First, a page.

Yes, I want you to think what kind of a society sacrifices children, and teachers, and the whole learning process upon which civilization depends, while at the same time enabling, enriching, and indulging those who don't need that money — who if they lost half or three quarters of what they had, would still be the richest people on the planet. It is beyond words, but it's a society that is revealing uglier, and uglier, and self-destructive qualities.
My next update is about something getting a lot of attention too: inflation. Prices are rising most recently over six percent, heading towards seven, over the last year. I want to talk to you about that. It's a very real inflation. In fact, many of the things you buy every day have risen much more than six or seven percent — 10, 20, 30, 40, 50. Those numbers are not exaggerations. What's going on?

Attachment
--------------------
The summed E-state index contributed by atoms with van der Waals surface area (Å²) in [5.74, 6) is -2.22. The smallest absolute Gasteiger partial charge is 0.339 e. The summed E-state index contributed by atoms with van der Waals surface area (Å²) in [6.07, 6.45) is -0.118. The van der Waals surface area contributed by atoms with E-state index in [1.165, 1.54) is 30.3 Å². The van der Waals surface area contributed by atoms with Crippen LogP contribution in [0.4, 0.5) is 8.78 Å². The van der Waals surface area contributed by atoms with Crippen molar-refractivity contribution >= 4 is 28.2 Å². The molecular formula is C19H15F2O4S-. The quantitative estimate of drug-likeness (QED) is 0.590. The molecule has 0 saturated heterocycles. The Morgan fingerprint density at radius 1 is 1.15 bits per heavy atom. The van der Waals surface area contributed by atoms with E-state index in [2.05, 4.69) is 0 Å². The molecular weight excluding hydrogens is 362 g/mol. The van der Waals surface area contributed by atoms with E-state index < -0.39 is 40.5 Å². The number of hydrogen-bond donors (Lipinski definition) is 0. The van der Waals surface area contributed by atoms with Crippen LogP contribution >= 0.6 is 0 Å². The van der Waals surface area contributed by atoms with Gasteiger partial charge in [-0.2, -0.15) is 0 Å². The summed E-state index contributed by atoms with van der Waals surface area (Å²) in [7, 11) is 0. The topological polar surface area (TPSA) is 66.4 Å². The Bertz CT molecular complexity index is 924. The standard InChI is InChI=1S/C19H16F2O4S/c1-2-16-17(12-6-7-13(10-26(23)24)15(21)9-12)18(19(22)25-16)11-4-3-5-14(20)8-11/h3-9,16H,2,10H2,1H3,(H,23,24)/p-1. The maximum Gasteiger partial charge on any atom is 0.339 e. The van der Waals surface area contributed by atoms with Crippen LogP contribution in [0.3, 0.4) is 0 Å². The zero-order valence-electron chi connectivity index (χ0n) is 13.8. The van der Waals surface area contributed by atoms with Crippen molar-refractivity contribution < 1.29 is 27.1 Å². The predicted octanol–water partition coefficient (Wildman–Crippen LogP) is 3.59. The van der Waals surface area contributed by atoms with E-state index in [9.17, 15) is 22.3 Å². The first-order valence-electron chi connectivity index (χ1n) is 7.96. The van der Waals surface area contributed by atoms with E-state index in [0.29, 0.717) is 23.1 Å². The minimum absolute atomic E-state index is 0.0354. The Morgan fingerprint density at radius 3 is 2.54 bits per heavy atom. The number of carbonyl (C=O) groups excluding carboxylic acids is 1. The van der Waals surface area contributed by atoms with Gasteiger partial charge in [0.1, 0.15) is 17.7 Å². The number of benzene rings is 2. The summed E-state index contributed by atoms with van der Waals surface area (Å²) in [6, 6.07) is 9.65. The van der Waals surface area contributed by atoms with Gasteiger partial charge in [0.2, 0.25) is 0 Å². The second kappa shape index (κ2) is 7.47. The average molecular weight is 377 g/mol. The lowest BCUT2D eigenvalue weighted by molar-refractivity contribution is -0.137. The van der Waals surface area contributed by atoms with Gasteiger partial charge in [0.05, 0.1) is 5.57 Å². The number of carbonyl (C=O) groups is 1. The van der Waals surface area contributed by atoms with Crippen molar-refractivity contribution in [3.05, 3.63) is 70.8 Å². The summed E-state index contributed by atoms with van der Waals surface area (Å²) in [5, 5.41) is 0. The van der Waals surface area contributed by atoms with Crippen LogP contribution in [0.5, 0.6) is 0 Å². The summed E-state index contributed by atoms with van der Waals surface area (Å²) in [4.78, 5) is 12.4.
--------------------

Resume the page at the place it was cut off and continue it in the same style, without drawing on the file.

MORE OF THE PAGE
Well, here's the single most important fact: Prices are rising faster than wages. So if you've enjoyed a wage increase — which most Americans haven't — but let's say you've enjoyed a wage increase of five percent more than what you got last year. Do you understand? Those five percent extra dollars in your pay envelope will not allow you to buy what you were able to buy last year, because prices have gone up six to seven percent. So you're falling behind. Your five-percent wage increase is your ticket to a declining standard of living.
And when is that being served to you by this capitalist economy? Right after you've suffered unemployment, right after you've suffered illness during this pandemic, right after you've gone through god-knows-what extra problems: children at home from school, questions about whether you'll get your job back, and if so what kind of job it'll be.